He said that war does something for people, with the danger, the intensity, the close proximity to what becomes a family, your lives depending on each other, and being relied upon, that isn't available anywhere else. You can be the best at something (or the only one in your group who can do it), and people rely on you for this skill. You are important, valued.

This war-as-a-bonding-experience is not true for everyone. But it is true enough, for enough people (who come home without PTSD), that they go into positions of power and say, let's declare war instead of let's find a way to use words.
posted by AllieTessKipp at 7:31 PM on May 24 [15 favorites]


“Compared to war, all other forms of human endeavor shrink to insignificance. God help me, I do love it so.”—George S. Patton Jr.

My great uncle was 17 when he signed up with the Navy during World War II. He made six Atlantic crossings, including one where his ship was the last inside the harbor before they had to close the submarine nets and he watched the rest of the convoy explode and sink one by one through the night. He has chased the adrenaline the rest of his life, becoming a firefighter and iron-worker.

I was talking about it with Dad tonight. We watched Vice Friday night and they had a story about "the many Iraq and Afghanistan veterans who have graduated from morphine to painkillers to heroin, and the systemic failures within the Department of Veterans Affairs (VA) that have led them to do so." One thing we both think that changed dramatically between WWII and Vietnam, which continues through to today's wars in Iraq and Afghanistan, is that there's no month long boat trip home for combat veterans. You can literally be taking fire one day and in a grocery store in the suburbs the next.

A very good book on this subject is What It Is Like to Go to War by Karl Marlantes.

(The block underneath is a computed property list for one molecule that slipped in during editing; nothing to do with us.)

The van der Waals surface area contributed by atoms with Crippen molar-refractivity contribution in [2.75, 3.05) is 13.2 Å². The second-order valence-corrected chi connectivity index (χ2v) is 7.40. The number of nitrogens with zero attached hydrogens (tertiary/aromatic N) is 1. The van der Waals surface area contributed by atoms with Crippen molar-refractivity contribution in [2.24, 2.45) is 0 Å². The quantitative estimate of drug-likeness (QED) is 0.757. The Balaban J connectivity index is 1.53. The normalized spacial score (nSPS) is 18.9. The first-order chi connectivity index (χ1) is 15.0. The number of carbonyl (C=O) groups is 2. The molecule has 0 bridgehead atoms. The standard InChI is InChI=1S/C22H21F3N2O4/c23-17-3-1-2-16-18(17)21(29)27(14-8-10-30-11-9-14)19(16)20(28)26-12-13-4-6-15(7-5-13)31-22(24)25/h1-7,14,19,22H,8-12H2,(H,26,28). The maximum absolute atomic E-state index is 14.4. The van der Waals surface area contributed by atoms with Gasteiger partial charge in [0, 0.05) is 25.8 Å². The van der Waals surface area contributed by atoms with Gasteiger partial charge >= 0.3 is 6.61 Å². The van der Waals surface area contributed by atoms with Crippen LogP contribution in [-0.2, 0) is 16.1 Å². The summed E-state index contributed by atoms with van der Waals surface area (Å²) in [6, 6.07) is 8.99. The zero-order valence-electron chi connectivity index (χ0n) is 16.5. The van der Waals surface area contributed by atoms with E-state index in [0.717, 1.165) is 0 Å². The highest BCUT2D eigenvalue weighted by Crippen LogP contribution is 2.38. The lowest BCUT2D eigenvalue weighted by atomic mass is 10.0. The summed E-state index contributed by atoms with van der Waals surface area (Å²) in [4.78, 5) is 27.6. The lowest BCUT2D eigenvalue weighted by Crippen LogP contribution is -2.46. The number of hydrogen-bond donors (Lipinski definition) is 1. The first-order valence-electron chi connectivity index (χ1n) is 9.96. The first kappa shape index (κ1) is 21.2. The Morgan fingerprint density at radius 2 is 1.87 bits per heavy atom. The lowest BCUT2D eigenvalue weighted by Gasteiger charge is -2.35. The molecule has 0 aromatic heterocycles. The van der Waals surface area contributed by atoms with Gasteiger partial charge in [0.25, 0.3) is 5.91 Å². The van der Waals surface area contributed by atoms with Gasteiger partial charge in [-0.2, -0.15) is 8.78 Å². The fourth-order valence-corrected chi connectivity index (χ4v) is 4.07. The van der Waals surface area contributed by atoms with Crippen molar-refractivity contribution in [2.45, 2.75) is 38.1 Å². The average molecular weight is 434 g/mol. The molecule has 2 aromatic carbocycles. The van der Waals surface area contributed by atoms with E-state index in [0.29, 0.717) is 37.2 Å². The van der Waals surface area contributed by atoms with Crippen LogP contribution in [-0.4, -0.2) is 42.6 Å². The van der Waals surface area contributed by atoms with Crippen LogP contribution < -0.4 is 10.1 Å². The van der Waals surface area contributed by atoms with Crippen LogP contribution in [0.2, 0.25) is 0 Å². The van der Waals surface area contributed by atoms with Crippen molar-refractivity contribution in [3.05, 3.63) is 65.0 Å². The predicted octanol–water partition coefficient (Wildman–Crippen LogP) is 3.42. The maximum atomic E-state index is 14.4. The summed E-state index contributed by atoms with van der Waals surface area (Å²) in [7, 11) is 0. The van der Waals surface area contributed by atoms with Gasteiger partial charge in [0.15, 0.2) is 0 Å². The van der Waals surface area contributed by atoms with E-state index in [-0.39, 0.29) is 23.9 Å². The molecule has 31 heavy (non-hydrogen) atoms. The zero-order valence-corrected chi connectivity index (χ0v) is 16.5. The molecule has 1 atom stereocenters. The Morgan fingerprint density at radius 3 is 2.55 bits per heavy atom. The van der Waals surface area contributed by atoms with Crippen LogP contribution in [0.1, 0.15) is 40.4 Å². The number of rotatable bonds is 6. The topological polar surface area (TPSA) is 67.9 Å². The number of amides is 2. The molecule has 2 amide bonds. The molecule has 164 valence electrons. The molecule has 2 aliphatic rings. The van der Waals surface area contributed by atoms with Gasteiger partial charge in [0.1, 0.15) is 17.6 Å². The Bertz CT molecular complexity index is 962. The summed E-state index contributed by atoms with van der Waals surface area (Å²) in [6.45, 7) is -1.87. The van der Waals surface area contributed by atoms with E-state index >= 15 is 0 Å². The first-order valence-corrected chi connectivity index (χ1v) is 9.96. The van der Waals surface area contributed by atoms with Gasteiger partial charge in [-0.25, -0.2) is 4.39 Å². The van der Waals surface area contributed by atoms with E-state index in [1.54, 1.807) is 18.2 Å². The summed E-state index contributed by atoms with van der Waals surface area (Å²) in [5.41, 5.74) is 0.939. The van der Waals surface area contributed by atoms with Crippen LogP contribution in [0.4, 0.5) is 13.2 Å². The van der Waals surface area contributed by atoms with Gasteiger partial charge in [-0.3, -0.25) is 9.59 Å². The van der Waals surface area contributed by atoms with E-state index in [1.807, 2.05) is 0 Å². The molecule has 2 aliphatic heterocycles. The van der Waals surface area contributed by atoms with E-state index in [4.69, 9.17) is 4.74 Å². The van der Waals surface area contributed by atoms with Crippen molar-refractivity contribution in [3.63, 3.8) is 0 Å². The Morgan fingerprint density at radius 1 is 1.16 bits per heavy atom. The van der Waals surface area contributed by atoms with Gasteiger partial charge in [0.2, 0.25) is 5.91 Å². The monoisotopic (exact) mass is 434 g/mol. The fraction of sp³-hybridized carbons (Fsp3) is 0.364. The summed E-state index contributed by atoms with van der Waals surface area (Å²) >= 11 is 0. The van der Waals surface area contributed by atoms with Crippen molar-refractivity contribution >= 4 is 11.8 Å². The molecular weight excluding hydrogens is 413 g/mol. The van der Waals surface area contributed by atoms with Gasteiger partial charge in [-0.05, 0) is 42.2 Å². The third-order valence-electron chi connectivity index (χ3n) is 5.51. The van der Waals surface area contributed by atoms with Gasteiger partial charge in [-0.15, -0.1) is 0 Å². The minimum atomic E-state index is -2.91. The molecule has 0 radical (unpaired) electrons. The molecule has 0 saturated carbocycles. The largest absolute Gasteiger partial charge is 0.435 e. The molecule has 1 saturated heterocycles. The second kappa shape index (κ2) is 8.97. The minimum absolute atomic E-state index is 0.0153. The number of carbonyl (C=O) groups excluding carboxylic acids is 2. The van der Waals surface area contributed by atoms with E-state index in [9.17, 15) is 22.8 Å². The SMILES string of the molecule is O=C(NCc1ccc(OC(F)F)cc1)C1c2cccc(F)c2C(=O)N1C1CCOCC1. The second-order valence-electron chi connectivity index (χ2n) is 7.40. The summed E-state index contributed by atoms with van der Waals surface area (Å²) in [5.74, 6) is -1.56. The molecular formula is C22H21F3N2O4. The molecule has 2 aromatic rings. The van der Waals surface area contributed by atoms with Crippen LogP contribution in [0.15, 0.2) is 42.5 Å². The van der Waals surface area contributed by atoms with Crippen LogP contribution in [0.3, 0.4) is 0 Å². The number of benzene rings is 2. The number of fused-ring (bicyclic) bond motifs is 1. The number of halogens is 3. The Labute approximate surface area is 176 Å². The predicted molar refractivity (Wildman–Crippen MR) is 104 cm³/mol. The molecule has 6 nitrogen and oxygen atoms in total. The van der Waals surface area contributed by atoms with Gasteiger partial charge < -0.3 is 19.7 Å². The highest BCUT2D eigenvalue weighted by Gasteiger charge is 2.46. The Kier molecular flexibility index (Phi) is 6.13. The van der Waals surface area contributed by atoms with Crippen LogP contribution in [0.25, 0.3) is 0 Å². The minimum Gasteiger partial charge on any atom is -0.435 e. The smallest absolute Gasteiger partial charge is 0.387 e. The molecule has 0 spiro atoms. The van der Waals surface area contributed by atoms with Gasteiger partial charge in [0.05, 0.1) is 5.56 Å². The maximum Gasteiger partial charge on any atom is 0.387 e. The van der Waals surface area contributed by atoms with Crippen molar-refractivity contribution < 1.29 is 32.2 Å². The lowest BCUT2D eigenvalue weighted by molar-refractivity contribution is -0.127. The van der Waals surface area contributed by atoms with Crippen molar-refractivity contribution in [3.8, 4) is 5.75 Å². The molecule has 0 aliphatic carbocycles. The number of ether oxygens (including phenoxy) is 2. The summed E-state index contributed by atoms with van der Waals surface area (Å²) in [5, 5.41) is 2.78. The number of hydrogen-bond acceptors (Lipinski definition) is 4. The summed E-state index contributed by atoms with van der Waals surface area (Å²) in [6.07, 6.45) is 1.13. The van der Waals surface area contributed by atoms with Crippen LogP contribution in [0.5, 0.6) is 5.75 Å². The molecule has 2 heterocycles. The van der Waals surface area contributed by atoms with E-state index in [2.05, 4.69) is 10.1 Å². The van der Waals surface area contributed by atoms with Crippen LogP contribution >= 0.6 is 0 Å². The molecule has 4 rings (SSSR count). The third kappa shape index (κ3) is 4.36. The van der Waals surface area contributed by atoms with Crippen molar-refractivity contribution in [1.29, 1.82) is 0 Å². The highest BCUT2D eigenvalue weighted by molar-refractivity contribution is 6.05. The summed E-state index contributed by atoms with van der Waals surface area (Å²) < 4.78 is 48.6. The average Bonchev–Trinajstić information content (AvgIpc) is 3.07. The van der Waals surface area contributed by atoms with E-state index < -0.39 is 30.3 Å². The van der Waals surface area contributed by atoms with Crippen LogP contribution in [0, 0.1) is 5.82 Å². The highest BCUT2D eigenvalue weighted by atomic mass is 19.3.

posted by ob1quixote at 7:32 PM on May 24 [6 favorites]


How our culture has changed since 1984.

Human nature hasn't changed in thousands of years.
posted by mygoditsbob at 7:33 PM on May 24 [3 favorites]


Interesting essay. Thanks for the post.

I agree that it should be titled "Why I Love War" or "Why Some Men Love War". Actually, let's go with "Why Some People Love War".
posted by citizenoftheworld at 7:42 PM on May 24 [4 favorites]


One thing we both think that changed dramatically between WWII and Vietnam, which continues through to today's wars in Iraq and Afghanistan, is that there's no month long boat trip home for combat veterans. You can literally be taking fire one day and in a grocery store in the suburbs the next.

That is not correct. Even without the boat, even active-duty servicemembers (who wouldn't be at suburban grocery stores) spend a minimum of two weeks between on-mission and out of post-deployment lockdown. Reservists spend closer to a month.
posted by Etrigan at 7:45 PM on May 24 [2 favorites]


[…) there is something about destruction that seems to appeal more to boys and men than to girls and women.

Not to have my Mark Cuban moment here, but I used to excuse some level of sexism (and more in the military) because it was always men who were doing the killing and the killed. I grew up and realized this was a false dichotomy (and not an a desirable goal of equality regardless. Few people say, "I wish more women were doing the killing and dying for this country!"). Again, not to invoke Cuban here, but I did revise these thoughts regarding race, and I do wish more white people were bearing the costs of war (notice I did not use an abstract here like freedom!).